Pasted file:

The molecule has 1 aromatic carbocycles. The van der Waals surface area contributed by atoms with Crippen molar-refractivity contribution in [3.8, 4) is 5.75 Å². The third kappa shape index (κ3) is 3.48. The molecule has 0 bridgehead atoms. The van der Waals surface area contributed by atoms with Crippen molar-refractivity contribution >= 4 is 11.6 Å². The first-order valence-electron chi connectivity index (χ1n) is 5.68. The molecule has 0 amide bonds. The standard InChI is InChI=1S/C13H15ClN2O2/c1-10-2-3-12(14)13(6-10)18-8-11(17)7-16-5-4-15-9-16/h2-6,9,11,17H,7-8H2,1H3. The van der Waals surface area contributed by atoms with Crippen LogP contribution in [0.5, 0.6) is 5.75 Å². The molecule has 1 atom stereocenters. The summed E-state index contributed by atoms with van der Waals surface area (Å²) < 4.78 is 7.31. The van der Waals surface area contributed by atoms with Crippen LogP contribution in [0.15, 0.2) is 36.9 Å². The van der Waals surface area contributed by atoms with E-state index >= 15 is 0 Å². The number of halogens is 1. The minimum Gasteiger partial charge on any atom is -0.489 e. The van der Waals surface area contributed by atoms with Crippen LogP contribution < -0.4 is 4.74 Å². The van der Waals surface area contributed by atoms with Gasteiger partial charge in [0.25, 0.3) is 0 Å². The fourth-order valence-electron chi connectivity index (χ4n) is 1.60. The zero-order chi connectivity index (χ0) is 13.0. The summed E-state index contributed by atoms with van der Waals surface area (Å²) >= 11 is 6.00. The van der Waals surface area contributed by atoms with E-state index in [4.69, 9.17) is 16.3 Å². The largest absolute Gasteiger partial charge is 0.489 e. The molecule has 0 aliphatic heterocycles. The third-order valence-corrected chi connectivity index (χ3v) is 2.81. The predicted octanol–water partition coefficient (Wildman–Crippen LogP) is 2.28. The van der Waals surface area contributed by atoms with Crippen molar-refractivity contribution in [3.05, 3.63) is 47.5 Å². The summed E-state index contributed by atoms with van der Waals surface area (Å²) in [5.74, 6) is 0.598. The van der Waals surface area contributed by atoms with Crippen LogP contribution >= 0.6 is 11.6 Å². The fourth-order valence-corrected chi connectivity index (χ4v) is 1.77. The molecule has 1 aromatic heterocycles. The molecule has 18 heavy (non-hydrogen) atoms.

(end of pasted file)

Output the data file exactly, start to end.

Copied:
The molecule has 1 aromatic carbocycles. The van der Waals surface area contributed by atoms with Crippen molar-refractivity contribution in [3.8, 4) is 5.75 Å². The third kappa shape index (κ3) is 3.48. The molecule has 0 bridgehead atoms. The van der Waals surface area contributed by atoms with Crippen molar-refractivity contribution >= 4 is 11.6 Å². The first-order valence-electron chi connectivity index (χ1n) is 5.68. The molecule has 0 amide bonds. The standard InChI is InChI=1S/C13H15ClN2O2/c1-10-2-3-12(14)13(6-10)18-8-11(17)7-16-5-4-15-9-16/h2-6,9,11,17H,7-8H2,1H3. The van der Waals surface area contributed by atoms with Crippen LogP contribution in [0.5, 0.6) is 5.75 Å². The molecule has 1 atom stereocenters. The summed E-state index contributed by atoms with van der Waals surface area (Å²) < 4.78 is 7.31. The van der Waals surface area contributed by atoms with Crippen LogP contribution in [0.15, 0.2) is 36.9 Å². The van der Waals surface area contributed by atoms with E-state index >= 15 is 0 Å². The number of halogens is 1. The minimum Gasteiger partial charge on any atom is -0.489 e. The van der Waals surface area contributed by atoms with Crippen LogP contribution < -0.4 is 4.74 Å². The van der Waals surface area contributed by atoms with Gasteiger partial charge in [0.25, 0.3) is 0 Å². The fourth-order valence-electron chi connectivity index (χ4n) is 1.60. The zero-order chi connectivity index (χ0) is 13.0. The summed E-state index contributed by atoms with van der Waals surface area (Å²) >= 11 is 6.00. The van der Waals surface area contributed by atoms with E-state index in [4.69, 9.17) is 16.3 Å². The largest absolute Gasteiger partial charge is 0.489 e. The molecule has 0 aliphatic heterocycles. The third-order valence-corrected chi connectivity index (χ3v) is 2.81. The predicted octanol–water partition coefficient (Wildman–Crippen LogP) is 2.28. The van der Waals surface area contributed by atoms with Crippen molar-refractivity contribution in [3.05, 3.63) is 47.5 Å². The summed E-state index contributed by atoms with van der Waals surface area (Å²) in [5.74, 6) is 0.598. The van der Waals surface area contributed by atoms with Crippen LogP contribution >= 0.6 is 11.6 Å². The fourth-order valence-corrected chi connectivity index (χ4v) is 1.77. The molecule has 1 aromatic heterocycles. The molecule has 18 heavy (non-hydrogen) atoms.